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E-cigarettes are plastic or metal tubes, usually the size of a cigarette, that heat a liquid nicotine solution instead of burning tobacco. That creates vapor that users inhale.
Smokers like e-cigarettes because the nicotine-infused vapor looks like smoke but doesn’t contain the thousands of chemicals, tar or odor of regular cigarettes. Some smokers use e-cigarettes as a way to quit smoking tobacco, or to cut down. However, there’s not much scientific evidence showing e-cigarettes help smokers quit or smoke less, and it’s unclear how safe they are.
The industry started on the Internet and at shopping-mall kiosks and has rocketed from thousands of users in 2006 to several million worldwide who can choose from more than 200 brands. Sales are estimated to have reached nearly $2 billion in 2013. Tobacco company executives have noted that they are eating into traditional cigarette sales, and their companies have jumped into the business.
Some believe lightly regulating electronic cigarettes might actually be better for public health overall, if smokers switch and e-cigarettes really are safer. Others are raising alarms about the hazards of the products and a litany of questions about whether e-cigarettes will keep smokers addicted or encourage others to start using e-cigarettes, and even eventually tobacco products.
"Right now for something like e-cigarettes, there are far more questions than answers," Zeller said, adding that the agency is conducting research to better understand the safety of the devices and who is using them.
At first glance, the FDA’s proposal is "broadly as expected and not as restrictive as some had feared," Wells Fargo Securities analyst Bonnie Herzog wrote in a note to investors.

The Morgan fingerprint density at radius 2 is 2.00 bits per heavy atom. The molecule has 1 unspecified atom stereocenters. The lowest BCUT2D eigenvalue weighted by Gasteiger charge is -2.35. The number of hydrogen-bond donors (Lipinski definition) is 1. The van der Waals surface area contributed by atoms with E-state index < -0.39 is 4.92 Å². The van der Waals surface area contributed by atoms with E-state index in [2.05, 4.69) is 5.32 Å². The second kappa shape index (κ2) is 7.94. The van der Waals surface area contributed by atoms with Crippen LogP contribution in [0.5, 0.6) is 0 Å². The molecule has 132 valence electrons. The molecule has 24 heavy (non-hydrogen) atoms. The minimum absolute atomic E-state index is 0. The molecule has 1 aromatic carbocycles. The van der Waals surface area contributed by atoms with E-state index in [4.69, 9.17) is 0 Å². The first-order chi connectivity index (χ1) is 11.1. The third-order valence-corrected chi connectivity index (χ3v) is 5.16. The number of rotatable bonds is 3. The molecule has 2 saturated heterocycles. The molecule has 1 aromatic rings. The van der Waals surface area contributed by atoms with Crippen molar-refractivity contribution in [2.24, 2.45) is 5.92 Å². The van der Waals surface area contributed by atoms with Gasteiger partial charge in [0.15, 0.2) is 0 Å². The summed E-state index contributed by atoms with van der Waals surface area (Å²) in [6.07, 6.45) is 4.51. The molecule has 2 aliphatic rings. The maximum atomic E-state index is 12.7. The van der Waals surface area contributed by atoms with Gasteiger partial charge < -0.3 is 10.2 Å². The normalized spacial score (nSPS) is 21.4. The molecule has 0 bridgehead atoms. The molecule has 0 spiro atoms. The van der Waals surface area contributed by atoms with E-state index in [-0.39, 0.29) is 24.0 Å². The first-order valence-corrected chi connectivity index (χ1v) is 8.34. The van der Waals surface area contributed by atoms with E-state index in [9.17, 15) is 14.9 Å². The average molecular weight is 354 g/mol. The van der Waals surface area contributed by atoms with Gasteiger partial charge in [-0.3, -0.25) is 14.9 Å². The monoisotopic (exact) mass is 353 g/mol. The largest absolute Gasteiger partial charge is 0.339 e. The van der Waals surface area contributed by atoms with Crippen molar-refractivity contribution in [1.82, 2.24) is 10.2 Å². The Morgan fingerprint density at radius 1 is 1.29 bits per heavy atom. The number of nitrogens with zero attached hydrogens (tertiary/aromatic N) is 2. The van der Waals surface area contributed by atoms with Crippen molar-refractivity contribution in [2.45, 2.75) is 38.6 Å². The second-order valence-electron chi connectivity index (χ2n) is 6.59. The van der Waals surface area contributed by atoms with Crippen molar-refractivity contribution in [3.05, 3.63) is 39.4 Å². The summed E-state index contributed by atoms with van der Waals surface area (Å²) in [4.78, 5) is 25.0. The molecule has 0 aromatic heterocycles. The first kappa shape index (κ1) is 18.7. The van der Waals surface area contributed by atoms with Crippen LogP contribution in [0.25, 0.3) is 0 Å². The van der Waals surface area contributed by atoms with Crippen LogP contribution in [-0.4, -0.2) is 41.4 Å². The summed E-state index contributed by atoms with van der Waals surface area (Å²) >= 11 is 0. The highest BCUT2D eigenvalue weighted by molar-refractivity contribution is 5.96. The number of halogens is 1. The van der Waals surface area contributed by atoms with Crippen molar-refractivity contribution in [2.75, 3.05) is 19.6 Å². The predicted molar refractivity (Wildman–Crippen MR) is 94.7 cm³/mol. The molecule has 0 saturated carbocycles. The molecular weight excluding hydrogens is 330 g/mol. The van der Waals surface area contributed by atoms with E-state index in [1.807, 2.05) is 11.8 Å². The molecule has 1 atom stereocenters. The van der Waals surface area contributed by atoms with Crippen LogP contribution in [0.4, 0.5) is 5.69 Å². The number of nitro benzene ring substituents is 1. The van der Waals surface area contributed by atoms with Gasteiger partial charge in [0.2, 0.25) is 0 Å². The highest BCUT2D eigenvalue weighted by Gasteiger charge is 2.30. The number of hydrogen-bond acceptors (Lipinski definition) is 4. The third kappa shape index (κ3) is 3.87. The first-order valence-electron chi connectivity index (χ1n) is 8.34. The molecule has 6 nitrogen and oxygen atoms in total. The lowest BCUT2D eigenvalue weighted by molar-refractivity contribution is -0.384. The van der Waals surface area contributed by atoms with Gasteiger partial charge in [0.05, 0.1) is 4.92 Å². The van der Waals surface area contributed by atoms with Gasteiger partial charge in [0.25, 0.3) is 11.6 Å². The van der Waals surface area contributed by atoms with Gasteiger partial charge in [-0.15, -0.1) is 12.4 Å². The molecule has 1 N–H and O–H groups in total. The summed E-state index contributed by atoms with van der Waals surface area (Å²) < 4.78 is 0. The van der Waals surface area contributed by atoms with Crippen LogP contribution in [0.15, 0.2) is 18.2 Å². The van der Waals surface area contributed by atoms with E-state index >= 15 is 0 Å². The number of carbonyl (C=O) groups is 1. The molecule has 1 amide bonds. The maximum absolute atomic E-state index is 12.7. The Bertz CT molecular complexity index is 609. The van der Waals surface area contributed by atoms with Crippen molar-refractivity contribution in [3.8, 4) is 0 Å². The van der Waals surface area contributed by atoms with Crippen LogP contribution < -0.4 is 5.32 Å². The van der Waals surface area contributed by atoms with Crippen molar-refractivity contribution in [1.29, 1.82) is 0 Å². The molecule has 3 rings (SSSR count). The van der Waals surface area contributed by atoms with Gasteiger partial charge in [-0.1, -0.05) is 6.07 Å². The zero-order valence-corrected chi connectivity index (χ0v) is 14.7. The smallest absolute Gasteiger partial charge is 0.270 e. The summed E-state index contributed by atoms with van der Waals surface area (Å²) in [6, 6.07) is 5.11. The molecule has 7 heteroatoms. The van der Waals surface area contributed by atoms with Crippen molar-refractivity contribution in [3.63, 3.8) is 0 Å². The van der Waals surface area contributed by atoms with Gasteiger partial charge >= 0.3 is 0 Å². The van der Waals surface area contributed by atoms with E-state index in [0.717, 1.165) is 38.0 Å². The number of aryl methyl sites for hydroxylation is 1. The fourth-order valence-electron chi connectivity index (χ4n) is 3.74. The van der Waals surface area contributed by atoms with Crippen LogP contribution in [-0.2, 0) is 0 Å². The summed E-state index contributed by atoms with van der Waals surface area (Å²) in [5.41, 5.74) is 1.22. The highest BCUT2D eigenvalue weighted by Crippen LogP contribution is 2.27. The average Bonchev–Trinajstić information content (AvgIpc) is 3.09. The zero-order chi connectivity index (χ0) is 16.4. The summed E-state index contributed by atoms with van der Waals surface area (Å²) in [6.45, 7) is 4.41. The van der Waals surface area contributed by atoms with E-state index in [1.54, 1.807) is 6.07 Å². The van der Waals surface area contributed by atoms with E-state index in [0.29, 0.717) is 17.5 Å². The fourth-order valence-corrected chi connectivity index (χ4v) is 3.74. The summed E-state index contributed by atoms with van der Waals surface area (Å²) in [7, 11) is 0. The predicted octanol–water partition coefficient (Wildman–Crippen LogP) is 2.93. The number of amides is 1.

"It seems to be a responsible approach ... and shows the FDA’s commitment to look at particular e-cigarettes in a science-based way rather than just conjecture," said Jason Healy, president of Blu e-cigs, which is owned by Lorillard Inc. and holds more than 45 percent of the market. "Obviously we’ve got a long way to go. This may be just some calm before the storm."
Healy noted that the e-cigarette landscape and the products themselves will continue to evolve and grow before the regulations take effect, and they will likely spur a consolidation of companies in the market.
In addition to prohibiting sales to minors and requiring health labels that warn users that nicotine is an addictive chemical, e-cigarette makers also would be required to register their products with the agency and disclose ingredients. They also would not be allowed to claim their products are safer than other tobacco products.
They also couldn’t use words such as "light" or "mild" to describe their products, give out free samples or sell their products in vending machines unless they are in a place open only to adults, such as a bar.
Companies also will be required to submit applications for premarket review within two years. As long as an e-cigarette maker has submitted the application, the FDA said it will allow the products to stay on the market while they are being reviewed. That would mean companies would have to submit an application for all e-cigarettes now being sold.
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